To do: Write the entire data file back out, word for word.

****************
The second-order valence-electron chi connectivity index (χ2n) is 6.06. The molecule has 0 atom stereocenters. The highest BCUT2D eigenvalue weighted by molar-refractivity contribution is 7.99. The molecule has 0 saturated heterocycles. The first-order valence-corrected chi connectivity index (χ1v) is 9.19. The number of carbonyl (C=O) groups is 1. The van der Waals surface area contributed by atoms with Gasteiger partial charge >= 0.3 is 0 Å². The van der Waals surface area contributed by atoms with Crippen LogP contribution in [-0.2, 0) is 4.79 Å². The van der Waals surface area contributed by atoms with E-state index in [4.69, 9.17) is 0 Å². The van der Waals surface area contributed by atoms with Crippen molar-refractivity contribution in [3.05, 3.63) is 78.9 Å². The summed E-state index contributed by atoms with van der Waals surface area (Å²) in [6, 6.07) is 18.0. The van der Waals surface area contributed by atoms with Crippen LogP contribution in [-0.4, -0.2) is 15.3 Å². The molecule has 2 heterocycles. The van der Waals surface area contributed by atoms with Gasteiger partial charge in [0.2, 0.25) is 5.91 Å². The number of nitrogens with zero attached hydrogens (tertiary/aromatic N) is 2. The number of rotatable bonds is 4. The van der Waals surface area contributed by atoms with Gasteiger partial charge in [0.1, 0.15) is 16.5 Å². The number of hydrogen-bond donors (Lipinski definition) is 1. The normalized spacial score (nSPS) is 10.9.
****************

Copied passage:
The second-order valence-electron chi connectivity index (χ2n) is 6.06. The molecule has 0 atom stereocenters. The highest BCUT2D eigenvalue weighted by molar-refractivity contribution is 7.99. The molecule has 0 saturated heterocycles. The first-order valence-corrected chi connectivity index (χ1v) is 9.19. The number of carbonyl (C=O) groups is 1. The van der Waals surface area contributed by atoms with Gasteiger partial charge >= 0.3 is 0 Å². The van der Waals surface area contributed by atoms with Crippen LogP contribution in [-0.2, 0) is 4.79 Å². The van der Waals surface area contributed by atoms with E-state index in [4.69, 9.17) is 0 Å². The van der Waals surface area contributed by atoms with Crippen molar-refractivity contribution in [3.05, 3.63) is 78.9 Å². The summed E-state index contributed by atoms with van der Waals surface area (Å²) in [6, 6.07) is 18.0. The van der Waals surface area contributed by atoms with Crippen LogP contribution in [-0.4, -0.2) is 15.3 Å². The molecule has 2 heterocycles. The van der Waals surface area contributed by atoms with Gasteiger partial charge in [0.2, 0.25) is 5.91 Å². The number of nitrogens with zero attached hydrogens (tertiary/aromatic N) is 2. The number of rotatable bonds is 4. The van der Waals surface area contributed by atoms with Gasteiger partial charge in [0.1, 0.15) is 16.5 Å². The number of hydrogen-bond donors (Lipinski definition) is 1. The normalized spacial score (nSPS) is 10.9.